The Royal Horticultural Society, founded in 1804 as the Horticultural Society of London, is the UK's leading gardening charity. The RHS promotes horticulture through flower shows including the Chelsea Flower Show, Hampton Court Palace Flower Show, Tatton Park Flower Show and Cardiff Flower Show, it supports training for professional and amateur gardeners. The current president is Sir Nicholas Bacon, 14th Baronet and the current director general is Sue Biggs CBE; the creation of a British horticultural society was suggested by John Wedgwood in 1800. His aims were modest: he wanted to hold regular meetings, allowing the society's members the opportunity to present papers on their horticultural activities and discoveries, to encourage discussion of them, to publish the results; the society would award prizes for gardening achievements. Wedgwood discussed the idea with his friends, but it was four years before the first meeting, of seven men, took place, on 7 March 1804 at Hatchards bookshop in Piccadilly, London.
Wedgwood was chairman. Banks proposed his friend Thomas Andrew Knight for membership; the proposal was accepted, despite Knight's ongoing feud with Forsyth over a plaster for healing tree wounds which Forsyth was developing. Knight was president of the society from 1811–1838, developed the society's aims and objectives to include a programme of practical research into fruit-breeding. In 2009, more than 363,000 people were members of the society, the number increased to more than 414,000 in 2013. Membership and fellowship of the society were decided by election, but are now by financial contribution. Fellowship may be secured through a "suggested" £5,000 donation each year. Members and Fellows of the Royal Horticultural Society are entitled to use the post-nominal letters MRHS and FRHS, respectively; the Royal Horticultural Society's four major gardens in England are: Wisley Garden, near Wisley in Surrey. The society's first garden was in Kensington, from 1818–1822. In 1820 the society leased some of Hugh Ronalds' nursery ground at Little Ealing to set up an experimental garden, but the next year part of the Duke of Devonshire's estate at Chiswick was obtained.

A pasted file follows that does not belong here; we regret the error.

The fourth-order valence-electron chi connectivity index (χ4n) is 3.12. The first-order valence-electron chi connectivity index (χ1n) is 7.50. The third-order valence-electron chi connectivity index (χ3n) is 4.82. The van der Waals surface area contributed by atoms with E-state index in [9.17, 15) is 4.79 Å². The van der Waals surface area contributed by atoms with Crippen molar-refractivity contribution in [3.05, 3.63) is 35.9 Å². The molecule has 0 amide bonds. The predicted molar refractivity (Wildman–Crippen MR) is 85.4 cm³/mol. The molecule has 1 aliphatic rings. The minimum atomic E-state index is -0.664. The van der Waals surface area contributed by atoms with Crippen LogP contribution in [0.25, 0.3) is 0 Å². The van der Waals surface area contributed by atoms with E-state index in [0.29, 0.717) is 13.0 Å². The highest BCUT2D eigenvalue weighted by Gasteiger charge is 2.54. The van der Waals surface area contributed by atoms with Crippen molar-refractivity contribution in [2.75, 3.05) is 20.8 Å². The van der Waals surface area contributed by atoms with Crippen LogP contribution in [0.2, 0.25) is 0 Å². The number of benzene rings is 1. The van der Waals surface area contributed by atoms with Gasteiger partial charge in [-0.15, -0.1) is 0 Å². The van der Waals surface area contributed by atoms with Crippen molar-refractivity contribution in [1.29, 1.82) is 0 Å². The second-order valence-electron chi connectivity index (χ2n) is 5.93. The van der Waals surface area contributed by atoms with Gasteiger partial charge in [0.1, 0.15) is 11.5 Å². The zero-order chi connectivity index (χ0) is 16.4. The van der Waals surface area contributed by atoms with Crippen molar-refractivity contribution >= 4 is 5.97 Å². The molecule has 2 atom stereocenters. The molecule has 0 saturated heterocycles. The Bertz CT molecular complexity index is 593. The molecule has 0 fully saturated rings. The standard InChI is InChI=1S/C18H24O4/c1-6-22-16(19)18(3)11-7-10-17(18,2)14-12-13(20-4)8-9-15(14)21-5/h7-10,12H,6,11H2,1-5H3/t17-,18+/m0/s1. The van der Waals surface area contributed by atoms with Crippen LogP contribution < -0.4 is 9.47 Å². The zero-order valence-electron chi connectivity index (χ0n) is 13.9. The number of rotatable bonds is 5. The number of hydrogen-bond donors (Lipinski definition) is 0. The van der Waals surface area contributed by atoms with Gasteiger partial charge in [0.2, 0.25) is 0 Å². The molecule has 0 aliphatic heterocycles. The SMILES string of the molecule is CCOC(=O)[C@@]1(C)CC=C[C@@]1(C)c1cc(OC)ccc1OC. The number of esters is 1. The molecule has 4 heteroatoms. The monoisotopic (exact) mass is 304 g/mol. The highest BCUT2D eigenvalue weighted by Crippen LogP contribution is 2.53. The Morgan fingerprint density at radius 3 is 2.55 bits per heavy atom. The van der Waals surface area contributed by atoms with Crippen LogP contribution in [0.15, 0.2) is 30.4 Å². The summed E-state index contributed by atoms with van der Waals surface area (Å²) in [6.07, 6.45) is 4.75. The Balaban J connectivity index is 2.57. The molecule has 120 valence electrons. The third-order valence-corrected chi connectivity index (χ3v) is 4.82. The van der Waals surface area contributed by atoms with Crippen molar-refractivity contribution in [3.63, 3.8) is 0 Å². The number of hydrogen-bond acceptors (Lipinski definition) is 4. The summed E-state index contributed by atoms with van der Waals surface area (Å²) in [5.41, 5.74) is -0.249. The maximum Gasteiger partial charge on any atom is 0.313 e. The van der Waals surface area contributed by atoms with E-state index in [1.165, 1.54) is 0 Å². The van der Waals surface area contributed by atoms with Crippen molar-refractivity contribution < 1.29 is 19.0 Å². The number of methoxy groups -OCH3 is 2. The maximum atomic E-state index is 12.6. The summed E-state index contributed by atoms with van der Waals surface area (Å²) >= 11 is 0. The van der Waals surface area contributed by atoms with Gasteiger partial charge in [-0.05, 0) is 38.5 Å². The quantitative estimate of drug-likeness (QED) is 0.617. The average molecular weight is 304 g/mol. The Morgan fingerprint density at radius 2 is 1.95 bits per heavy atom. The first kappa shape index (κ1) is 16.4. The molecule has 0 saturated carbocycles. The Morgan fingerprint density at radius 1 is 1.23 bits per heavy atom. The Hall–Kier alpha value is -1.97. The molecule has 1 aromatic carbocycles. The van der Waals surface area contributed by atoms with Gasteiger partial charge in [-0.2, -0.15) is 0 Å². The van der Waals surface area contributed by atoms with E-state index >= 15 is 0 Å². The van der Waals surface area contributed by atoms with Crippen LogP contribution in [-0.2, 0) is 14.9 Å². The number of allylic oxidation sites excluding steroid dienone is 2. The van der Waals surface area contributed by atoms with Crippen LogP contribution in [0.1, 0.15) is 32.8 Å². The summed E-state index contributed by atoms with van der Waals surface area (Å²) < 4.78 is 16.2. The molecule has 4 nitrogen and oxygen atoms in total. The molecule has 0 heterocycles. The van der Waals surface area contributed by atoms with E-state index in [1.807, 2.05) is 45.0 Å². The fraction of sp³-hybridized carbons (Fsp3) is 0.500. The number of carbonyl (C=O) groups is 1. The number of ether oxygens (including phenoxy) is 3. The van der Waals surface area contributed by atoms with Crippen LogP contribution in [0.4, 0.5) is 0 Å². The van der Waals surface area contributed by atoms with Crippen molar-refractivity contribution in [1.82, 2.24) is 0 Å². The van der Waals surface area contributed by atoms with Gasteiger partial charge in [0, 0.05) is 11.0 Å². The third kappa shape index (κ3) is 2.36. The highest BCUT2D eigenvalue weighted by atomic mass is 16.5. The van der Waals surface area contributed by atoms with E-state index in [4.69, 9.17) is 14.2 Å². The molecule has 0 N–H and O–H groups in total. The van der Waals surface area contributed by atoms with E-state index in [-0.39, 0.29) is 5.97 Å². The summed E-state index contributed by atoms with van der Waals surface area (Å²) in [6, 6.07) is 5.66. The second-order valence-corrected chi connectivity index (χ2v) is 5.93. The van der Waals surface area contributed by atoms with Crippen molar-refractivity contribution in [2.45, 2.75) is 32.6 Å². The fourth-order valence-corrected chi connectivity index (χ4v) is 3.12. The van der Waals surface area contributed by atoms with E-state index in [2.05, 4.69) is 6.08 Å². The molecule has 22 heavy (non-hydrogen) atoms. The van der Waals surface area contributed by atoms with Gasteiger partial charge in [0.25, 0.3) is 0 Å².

In 1823 it employed Joseph Paxton there. From 1827 the society held fêtes at the Chiswick garden, from 1833, shows with competitive classes for flowers and vegetables. In 1861 the RHS developed a new garden at South Kensington on land leased from the Royal Commission for the Exhibition of 1851, but it was closed in 1882; the Chiswick garden was maintained until 1903–1904, by which time Sir Thomas Hanbury had bought the garden at Wisley and presented it to the RHS. RHS Garden Wisley is thus the society's oldest garden. Rosemoor came next, presented by Lady Anne Berry in 1988. Hyde Hall was given to the RHS in 1993 by its owners Helen Robinson. Dick Robinson was the owner of the Harry Smith Collection, based at Hyde Hall; the most recent addition is Harlow Carr, acquired by the merger of the Northern Horticultural Society with the RHS in 2001. It had been the Northern Horticultural Society's trial ground and display garden since they bought it in 1949. In 2013, more than 1.63 million people visited the four gardens.
In 2015, the RHS announced plans for a fifth garden at Worsley New Hall, Greater Manchester, under the name RHS Garden Bridgewater. The RHS is well known for its annual flower shows which take place across the UK; the most famous of these shows is the RHS Chelsea Flower Show, visited by people from across world. This is followed by the Hampton Court Palace Flower Show and RHS Tatton Park Flower Show in Cheshire; the most recent addition to the RHS shows line-up is the RHS Show Cardiff, held at Cardiff Castle since 2005. The society is closely involved with the spring and autumn shows at Malvern and with BBC Gardeners' World Live held annually at the Birmingham National Exhibition Centre; the RHS is custodian of the Lindley Library, housed within its headquarters at 80 Vincent Square, in branches at each of its four gardens. The library is based upon the book collection of John Lindley; the RHS Herbarium has its own image library consisting of more than 3,300 original watercolours 30,000 colour slides and a increasing number of digital images.
Although most of the images have been supplied by photographers commissioned by the RHS, the archive includes a substantial number of slides from the Harry Smith Collection and Plant Heritage National Plant Collection holders. The reference library at Wisley Garden is open to visitors to the Garden. In 2002, the RHS took over the administration of the Britain in Bloom competition from the Tidy Britain Group. In 2010, The society launched'It's your neighbourhood', a campaign to encourage people to get involved in horticulture for the benefit of their community. In 2014, the'Britain in Bloom' celebrates its 50th anniversary; the RHS runs formal courses for professional and amateur gardeners and horticulturalists and validates qualifications gained elsewhere. The RHS Level 1 Award in